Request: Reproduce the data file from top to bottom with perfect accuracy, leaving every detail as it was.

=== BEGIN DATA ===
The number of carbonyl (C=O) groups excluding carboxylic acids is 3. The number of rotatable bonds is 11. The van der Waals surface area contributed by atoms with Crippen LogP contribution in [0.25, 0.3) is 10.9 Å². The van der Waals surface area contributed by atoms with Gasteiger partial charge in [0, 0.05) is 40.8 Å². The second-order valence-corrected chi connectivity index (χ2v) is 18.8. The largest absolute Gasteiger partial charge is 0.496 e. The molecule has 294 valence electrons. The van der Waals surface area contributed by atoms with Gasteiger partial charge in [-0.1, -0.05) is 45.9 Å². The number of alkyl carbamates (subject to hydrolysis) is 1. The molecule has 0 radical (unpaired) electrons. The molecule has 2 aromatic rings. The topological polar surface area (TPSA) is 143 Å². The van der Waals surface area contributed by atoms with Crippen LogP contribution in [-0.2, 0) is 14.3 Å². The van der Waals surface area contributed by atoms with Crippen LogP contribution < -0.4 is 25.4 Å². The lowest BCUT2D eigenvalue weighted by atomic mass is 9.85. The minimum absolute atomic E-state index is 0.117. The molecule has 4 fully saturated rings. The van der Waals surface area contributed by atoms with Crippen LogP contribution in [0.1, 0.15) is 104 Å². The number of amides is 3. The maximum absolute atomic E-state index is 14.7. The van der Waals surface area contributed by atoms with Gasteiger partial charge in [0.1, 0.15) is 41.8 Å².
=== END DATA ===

The number of carbonyl (C=O) groups excluding carboxylic acids is 3. The number of rotatable bonds is 11. The van der Waals surface area contributed by atoms with Crippen LogP contribution in [0.25, 0.3) is 10.9 Å². The van der Waals surface area contributed by atoms with Gasteiger partial charge in [0, 0.05) is 40.8 Å². The second-order valence-corrected chi connectivity index (χ2v) is 18.8. The largest absolute Gasteiger partial charge is 0.496 e. The molecule has 294 valence electrons. The van der Waals surface area contributed by atoms with Gasteiger partial charge in [-0.1, -0.05) is 45.9 Å². The number of alkyl carbamates (subject to hydrolysis) is 1. The molecule has 0 radical (unpaired) electrons. The molecule has 2 aromatic rings. The topological polar surface area (TPSA) is 143 Å². The van der Waals surface area contributed by atoms with Crippen LogP contribution in [-0.2, 0) is 14.3 Å². The van der Waals surface area contributed by atoms with Crippen LogP contribution < -0.4 is 25.4 Å². The lowest BCUT2D eigenvalue weighted by atomic mass is 9.85. The minimum absolute atomic E-state index is 0.117. The molecule has 4 fully saturated rings. The van der Waals surface area contributed by atoms with Crippen LogP contribution in [0.1, 0.15) is 104 Å². The number of amides is 3. The maximum absolute atomic E-state index is 14.7. The van der Waals surface area contributed by atoms with Gasteiger partial charge in [0.1, 0.15) is 41.8 Å².